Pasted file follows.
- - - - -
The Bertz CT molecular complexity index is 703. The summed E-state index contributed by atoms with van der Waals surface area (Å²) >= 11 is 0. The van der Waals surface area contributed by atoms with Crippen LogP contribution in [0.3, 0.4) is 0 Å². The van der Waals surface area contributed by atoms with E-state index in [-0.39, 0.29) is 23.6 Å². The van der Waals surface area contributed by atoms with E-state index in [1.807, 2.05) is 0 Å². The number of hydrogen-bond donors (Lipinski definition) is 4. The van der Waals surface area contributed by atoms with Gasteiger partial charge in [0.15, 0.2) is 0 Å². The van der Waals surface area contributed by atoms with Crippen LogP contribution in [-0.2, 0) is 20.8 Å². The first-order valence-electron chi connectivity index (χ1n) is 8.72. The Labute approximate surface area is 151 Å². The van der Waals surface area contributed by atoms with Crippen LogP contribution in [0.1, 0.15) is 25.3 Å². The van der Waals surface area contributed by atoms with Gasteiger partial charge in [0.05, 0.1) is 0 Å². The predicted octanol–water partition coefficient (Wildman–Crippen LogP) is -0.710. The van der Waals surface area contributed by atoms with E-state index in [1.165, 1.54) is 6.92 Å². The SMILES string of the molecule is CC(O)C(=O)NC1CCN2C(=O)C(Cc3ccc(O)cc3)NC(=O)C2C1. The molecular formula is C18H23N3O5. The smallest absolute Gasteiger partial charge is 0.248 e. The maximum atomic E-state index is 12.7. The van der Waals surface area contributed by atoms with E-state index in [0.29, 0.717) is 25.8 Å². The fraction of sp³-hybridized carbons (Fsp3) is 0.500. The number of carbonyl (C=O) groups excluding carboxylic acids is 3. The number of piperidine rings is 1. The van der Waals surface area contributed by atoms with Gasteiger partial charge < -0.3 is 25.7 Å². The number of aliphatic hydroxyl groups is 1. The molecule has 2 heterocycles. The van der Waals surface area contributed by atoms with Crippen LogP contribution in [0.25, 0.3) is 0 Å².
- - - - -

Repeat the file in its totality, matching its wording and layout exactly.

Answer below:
The Bertz CT molecular complexity index is 703. The summed E-state index contributed by atoms with van der Waals surface area (Å²) >= 11 is 0. The van der Waals surface area contributed by atoms with Crippen LogP contribution in [0.3, 0.4) is 0 Å². The van der Waals surface area contributed by atoms with E-state index in [-0.39, 0.29) is 23.6 Å². The van der Waals surface area contributed by atoms with E-state index in [1.807, 2.05) is 0 Å². The number of hydrogen-bond donors (Lipinski definition) is 4. The van der Waals surface area contributed by atoms with Gasteiger partial charge in [0.15, 0.2) is 0 Å². The van der Waals surface area contributed by atoms with Crippen LogP contribution in [-0.2, 0) is 20.8 Å². The first-order valence-electron chi connectivity index (χ1n) is 8.72. The Labute approximate surface area is 151 Å². The van der Waals surface area contributed by atoms with Crippen LogP contribution in [0.1, 0.15) is 25.3 Å². The van der Waals surface area contributed by atoms with Gasteiger partial charge in [0.05, 0.1) is 0 Å². The predicted octanol–water partition coefficient (Wildman–Crippen LogP) is -0.710. The van der Waals surface area contributed by atoms with E-state index in [1.165, 1.54) is 6.92 Å². The SMILES string of the molecule is CC(O)C(=O)NC1CCN2C(=O)C(Cc3ccc(O)cc3)NC(=O)C2C1. The molecular formula is C18H23N3O5. The smallest absolute Gasteiger partial charge is 0.248 e. The maximum atomic E-state index is 12.7. The van der Waals surface area contributed by atoms with E-state index in [0.29, 0.717) is 25.8 Å². The fraction of sp³-hybridized carbons (Fsp3) is 0.500. The number of carbonyl (C=O) groups excluding carboxylic acids is 3. The number of piperidine rings is 1. The van der Waals surface area contributed by atoms with Gasteiger partial charge < -0.3 is 25.7 Å². The number of aliphatic hydroxyl groups is 1. The molecule has 2 heterocycles. The van der Waals surface area contributed by atoms with Crippen LogP contribution in [0.25, 0.3) is 0 Å².